RR: I’m glad you found it very narrative-driven. When you’re writing a textbook, you don’t need personal stories, but if you want a teenager to pick it up, you need stories that will help make your point and be entertaining.
LL: I think that’s really the creative aspect of nonfiction, even in academia, is making it interesting, finding the right story, deciding what to take out, what to leave in. Your book—I mean, I read it in two sittings. My mind didn’t wander. And I think that’s a really challenging aspect of writing nonfiction. And people say, ‘well, you’re not making stuff up, you’re not creating a fantasy world. How hard can it be?’ But still, there is a lot of shaping in the nonfiction world.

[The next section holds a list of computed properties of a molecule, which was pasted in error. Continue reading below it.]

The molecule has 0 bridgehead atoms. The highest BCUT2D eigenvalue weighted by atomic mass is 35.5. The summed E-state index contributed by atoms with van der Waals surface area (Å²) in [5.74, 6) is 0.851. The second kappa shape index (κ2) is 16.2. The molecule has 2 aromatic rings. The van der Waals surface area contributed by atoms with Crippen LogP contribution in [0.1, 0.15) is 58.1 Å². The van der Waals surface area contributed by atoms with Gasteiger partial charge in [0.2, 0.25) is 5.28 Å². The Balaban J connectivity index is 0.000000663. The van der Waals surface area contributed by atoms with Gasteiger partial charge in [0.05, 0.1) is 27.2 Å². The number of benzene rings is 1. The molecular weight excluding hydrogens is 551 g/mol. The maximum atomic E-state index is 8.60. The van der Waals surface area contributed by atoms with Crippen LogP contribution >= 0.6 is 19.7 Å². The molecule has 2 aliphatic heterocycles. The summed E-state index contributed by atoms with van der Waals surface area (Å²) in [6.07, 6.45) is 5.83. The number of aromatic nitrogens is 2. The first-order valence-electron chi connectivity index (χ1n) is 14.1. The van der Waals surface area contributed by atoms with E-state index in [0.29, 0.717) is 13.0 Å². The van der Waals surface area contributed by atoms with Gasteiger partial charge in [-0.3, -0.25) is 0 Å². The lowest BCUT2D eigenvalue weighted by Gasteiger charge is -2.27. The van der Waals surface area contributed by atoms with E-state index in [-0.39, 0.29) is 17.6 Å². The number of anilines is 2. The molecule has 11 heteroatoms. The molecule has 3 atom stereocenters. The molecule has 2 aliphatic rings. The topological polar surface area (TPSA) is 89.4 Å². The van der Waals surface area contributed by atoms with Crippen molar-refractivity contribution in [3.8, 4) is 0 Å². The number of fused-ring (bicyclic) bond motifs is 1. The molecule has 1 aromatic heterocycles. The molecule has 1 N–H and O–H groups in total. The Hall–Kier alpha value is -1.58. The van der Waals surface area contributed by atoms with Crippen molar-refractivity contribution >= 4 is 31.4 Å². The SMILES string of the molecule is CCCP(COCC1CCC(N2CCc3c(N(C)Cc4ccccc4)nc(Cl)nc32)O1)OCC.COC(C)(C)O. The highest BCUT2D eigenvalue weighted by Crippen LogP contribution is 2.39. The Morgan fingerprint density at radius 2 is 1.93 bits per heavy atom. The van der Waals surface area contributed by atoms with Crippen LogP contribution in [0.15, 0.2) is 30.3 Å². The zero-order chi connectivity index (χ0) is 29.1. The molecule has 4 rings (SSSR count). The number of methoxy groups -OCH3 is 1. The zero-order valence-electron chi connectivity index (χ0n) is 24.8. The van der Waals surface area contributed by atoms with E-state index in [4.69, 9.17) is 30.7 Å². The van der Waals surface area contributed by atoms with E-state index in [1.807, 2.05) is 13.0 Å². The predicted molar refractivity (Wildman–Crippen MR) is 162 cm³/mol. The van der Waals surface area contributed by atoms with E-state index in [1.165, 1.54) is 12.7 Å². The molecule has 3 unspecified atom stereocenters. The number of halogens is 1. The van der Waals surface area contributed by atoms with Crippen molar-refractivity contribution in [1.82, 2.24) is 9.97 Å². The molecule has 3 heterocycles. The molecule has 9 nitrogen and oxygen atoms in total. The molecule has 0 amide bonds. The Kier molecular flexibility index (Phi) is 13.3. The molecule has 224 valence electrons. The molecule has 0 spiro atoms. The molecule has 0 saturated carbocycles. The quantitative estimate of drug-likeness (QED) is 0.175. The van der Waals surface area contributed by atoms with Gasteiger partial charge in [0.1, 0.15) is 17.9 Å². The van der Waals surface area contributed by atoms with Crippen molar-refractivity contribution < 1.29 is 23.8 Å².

So what’s your next thing going to be?
RR: I’m working on a young adult novel now, which is actually sport themed. The idea is that a group of girls challenge the boys’ basketball team to a match. So I’ve been working on that since we’ve been shut down and there’s less distraction. It’s fiction, but it’s nice because every now and then I get to slip in the stuff I know about gender. There’s a whole chapter in there about, well, are men really better at sports? And the girls are kind of thinking through that. Is it true? Could a girls’ team beat a boys’ team? Fiction is different. I was thinking as I was working on this young adult novel that fiction feels harder sometimes. Part of that maybe is practice, because I’ve written a lot more nonfiction than fiction.
LL: It’s definitely a different form of creativity. Thank you for speaking with me today!